Despite the availability of the newer box, it only appeared in Time and the Rani, Paradise Towers, Dragonfire, The Happiness Patrol and The Curse of Fenric. The original, battered Mk 1 box is used in the other seven stories including the final episode of the 'classic' series of Doctor Who;Survival.

Paul McGann TARDIS Prop
Version 4 -
The TV Movie - Hudolin

For the Paul McGann TV Movie, a new prop was commissioned by Philip Segal to more closely match the William Hartnell TARDIS. The 1980s fibreglass plans were used as a staring point but some modifications were made so that the columns were more pronounced and the panels set further back, taking away that "flat" feel that the 80s version had. It had an original fresnel navigation lamp complete with brass rims, and a special yale/ankh combination keyhole.

Ed Thomas TARDIS Police Box Prop

Version 5 - The New Series - Colin Richmond

For the resurrection of the series in 2005 a new TARDIS shell was created. To be more specific, four were created at first. This prop was designed by one of Ed Thomas's Art Department team: a desiner called Colin Richmond. His interpretation was considerably wider and taller than any box that had gone before. For example, the doors of the new prop are 6'10" high, whereas the original prop's door were only 6'6".

These inaccuraces in the dimensions were actually a deliberate design choice, and Ed Thomas himself recited that old myth that 'Metropolitan Police Boxes came in various shapes and sizes.' As you might know if you've read the history of the real Police Box, this in fact this was never the case, and the Metropolitan 'TARDIS' Police Box was a specific Type 2 MacKenzie-Trench design, for which there was only design. These 'TARDIS' type Police Boxes were also always built from pre-cast concrete (the material is even specified in the original blueprints), so it's therefore strange to know that Ed Thomas 'went to great pains to make sure it looked wooden' . The only wooden component of the Police Box was the door (made of teak) and the only fully-wooden Boxes were scattered around the country looking like garden sheds and were not the familiar Metropolitan Design. It is a shame that this misinformation is so often used to give justification to the strange distortions performed on this supposedly perfect disguise for a time machine.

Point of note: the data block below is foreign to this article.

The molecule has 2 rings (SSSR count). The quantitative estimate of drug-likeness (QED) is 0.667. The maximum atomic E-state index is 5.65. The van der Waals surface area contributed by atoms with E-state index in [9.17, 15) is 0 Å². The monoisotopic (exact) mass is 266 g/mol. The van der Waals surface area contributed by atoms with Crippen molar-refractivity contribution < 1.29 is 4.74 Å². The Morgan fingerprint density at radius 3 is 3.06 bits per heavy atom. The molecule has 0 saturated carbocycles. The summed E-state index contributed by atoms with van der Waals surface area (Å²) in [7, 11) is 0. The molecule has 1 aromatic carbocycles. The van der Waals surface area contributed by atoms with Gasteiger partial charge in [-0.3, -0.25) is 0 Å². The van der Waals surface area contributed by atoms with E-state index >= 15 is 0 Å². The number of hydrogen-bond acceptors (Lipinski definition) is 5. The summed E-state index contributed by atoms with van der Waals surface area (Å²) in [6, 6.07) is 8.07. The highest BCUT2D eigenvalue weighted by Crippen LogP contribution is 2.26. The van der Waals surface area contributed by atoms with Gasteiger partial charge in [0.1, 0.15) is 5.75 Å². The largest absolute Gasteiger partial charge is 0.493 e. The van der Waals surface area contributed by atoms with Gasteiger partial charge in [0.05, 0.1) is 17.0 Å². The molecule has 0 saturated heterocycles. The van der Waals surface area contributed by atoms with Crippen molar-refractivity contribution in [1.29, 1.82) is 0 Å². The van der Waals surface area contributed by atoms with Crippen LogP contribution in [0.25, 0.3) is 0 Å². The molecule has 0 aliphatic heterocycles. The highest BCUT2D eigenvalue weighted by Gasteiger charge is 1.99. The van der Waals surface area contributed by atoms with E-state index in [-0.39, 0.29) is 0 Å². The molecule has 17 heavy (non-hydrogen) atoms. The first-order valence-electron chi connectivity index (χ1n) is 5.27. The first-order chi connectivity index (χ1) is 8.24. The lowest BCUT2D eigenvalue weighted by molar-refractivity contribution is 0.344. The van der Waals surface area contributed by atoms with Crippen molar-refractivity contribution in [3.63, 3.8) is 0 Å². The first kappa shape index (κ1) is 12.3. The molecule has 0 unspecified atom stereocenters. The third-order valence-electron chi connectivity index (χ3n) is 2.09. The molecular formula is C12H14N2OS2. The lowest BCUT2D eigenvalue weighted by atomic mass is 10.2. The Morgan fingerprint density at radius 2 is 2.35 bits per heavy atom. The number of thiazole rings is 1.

The windows of the 2005 of the were lit around the frames to try to create the illusion that it was bright on the inside, but this looked odd when the patches of illumination stuck to the window when the door opened, plus the new back-lit photographic blowup of the console room was never bright enough to explain the amount of light in the windows.

Incorrect TARDIS Police Box SignThe plaque on the telephone door panel was black lettering on a white (actually metallic silver) background, not seen since the first sixties prop, however it still used the ugly ampersands, and had the "s" missing from "officer", and it also had the incorrect "all calls" wording first seen in Castrovalva. This error came about because this plaque was copied off a replica which had itself been copied from the incorrect eighties version.

Due to the weight of the props and the damage caused to them, a new fifth prop was made out of fibreglass which featured from The Christmas Invasion onwards and the incorrect plaque was continued for the following series.

Version 5a - Matt Smith

A new prop was constructed for the 2010 series of Doctor Who, in almost exactly the same dimensions as the 2005 box. In accordance with Steven Moffat's wishes, the new box was given a repaint in the style of the Peter Cushing prop which made it look closer to a real Police Box, despite still retaining its 'shot and fat' stature. The St John Ambulance logo returned to the prop for the first time in 45 years and the window frames were once again white with the bottom corner panes made to mimick the hammered glass of the real boxes. A very authentic-looking fresnel lantern also adorned the top of this box.

Peter Cushing TARDIS Police BoxThe Peter Cushing TARDIS

For the two 1960s Peter Cushing film versions of Doctor Who in which a human creates his own time machine, a very faithful reproduction of a Police Box was built.

The main difference between the TV prop and the film version was that the doors opened outwards. The doors and interior of the prop were shown to be painted white.